The Value of Decentralized Consensus
The key is that the block chain provides us with a mechanism to apply decentralized consensus to a variety of applications. Applying this decentralized concept to other technologies presents the prospect for profound future impact. Any application that requires a system of record, whether banking, property ownership records, or election voting, could potentially benefit from a system of decentralized consensus by breaking away from the classic ‘keys to the kingdom’ problem and eliminating any single point of failure. For failure to occur in a decentralized network, an entity must compromise a large portion of a distributed, potentially global, network rather than a single institution. Decentralized consensus has other benefits as well, as it potentially creates another barrier for misrepresenting the truth. When information is publicly known, an inaccuracy must be vetted by the system. Consider the real world example of resumes before and after the advent of LinkedIn. A prospective employee may be tempted to lie on their resume to get the job they want. For the most part, employers are forced to take resumes at face value or conduct their own due diligence. In fact, a survey from CareerBuilder.com found that 58% of hiring managers have caught a lie on a resume. However, that same prospective employee is less likely to lie on their more public LinkedIn resume. A study from the Cornell Social Media Lab found that people are less likely to lie on resumes posted in public places because of the presence of past employers, coworkers, and friends who can potentially call their bluff. This example can serve as microcosm (albeit one without complex algorithms) for the potential benefits of systems invoking a public ledger.
A number of organizations are pushing forward the idea of applying the innovation of the block chain to more mainstream applications. I had the opportunity to interview Stephan Tual of Ethereum, an organization broadly seen as leading the charge. Ethereum represents what could well be the next iteration of block chain inspired technology. Ethereum is building a platform that enables developers to create their own decentralized applications. In a sense, Ethereum provides an ‘operating system’layer that allows individuals to program any feature that they may want on top of it. The existence of such platforms presents an important launching point for future use cases. Proponents of Ethereum and decentralized applications envision a broad spectrum of areas that this can be implemented. There is an opportunity to introduce an automated element to nearly any mechanism that operates based on a set of predefined rules. Smart contracts based on Ethereum or similar platforms could be extended to areas such as banking, financial derivatives, gambling, crowd funding, or even employment contracts. Money, or any other digital asset, can be automatically redistributed between the parties involved (say on either side of a sports bet) based on the outcomes of a specified set of rules or conditional logic. For example, if team A wins, then money is redistributed from party X to party Y. In such scenarios, this technology mitigates both the middleman and the opportunity for fraud.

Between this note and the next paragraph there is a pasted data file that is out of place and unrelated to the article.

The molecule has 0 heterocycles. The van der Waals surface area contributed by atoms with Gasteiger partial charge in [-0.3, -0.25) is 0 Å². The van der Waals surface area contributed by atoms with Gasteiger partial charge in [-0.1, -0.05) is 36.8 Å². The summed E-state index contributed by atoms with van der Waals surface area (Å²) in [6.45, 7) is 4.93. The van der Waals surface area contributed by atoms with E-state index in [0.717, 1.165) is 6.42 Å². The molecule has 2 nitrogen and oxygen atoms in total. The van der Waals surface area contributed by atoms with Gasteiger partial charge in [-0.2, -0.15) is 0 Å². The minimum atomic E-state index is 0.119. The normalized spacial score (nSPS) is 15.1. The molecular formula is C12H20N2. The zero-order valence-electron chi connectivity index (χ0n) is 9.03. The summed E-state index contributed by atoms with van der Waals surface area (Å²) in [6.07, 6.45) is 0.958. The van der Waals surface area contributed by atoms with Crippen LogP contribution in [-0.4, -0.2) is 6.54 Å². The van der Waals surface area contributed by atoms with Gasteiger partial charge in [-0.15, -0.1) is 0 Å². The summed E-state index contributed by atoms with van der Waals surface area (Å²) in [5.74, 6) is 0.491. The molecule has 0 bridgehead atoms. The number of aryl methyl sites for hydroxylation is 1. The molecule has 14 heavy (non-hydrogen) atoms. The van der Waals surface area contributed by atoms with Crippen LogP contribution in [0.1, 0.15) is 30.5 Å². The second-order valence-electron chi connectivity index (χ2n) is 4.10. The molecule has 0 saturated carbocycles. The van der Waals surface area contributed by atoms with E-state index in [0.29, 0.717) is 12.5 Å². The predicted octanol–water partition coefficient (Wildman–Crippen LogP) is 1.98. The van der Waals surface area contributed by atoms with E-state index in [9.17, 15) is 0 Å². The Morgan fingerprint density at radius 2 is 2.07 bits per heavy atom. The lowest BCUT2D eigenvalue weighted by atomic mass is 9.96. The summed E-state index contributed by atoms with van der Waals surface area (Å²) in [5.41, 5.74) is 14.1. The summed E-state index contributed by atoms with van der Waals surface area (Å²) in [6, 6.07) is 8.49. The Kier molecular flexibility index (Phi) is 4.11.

But of course, as with everything that has stemmed from Bitcoin, this new decentralized distribution of data is new, relatively unexplored, and not well understood by the community at-large. The question is not whether decentralized networks become more pervasive in our future, but to what extent they will redefine existing systems. By supporting new forms of trusted data sharing and transactional interactions, the long-term effect of Bitcoin may not be its actual impact as a global currency, but as the precursor to a new fundamental trusted application environment that changes the way that we work and play together.
Bitcoin Could Change Voting the Way It’s Changed Money
by Meghan Neal / June 6, 2014
There’s a sense bubbling up in the cryptocorners of the internet that the trick to bitcoin might be that it doesn’t have to be a currency at all. Maybe cryptocurrency’s fundamental value is as a security protocol—a safe, anonymous, hack-proof network that decentralizes trust and democratizes power. And maybe a hitherto overlooked use of all that is politics, by using the bitcoin precedent to overhaul democratic voting. Political groups and tech startups are beginning to experiment with digital voting systems based on the bitcoin and blockchain protocol. What does voting have to do with bitcoin? For all its appeal, online voting in its current form— which is already being used or researched in several US states and countries overseas—is very vulnerable to fraud, cyberattack, and government corruption. The theory is that the bitcoin security protocol matched with anonymizing software and a totally open source voting infrastructure would solve for a lot of these problems. “Just replace a coin in your head with a vote, and run it the exact same dynamic,” said Maximiliaan van Kuyk, cofounder of the V initiative, based in New York. The V initiative and V mobile voting app is one of the leading bitcoin-based e-voting efforts here in the US, working with the National Association of Voter Officials toward the ambitious goal of moving America’s political election process into the digital age, something NAVO’s been pushing for for a decade.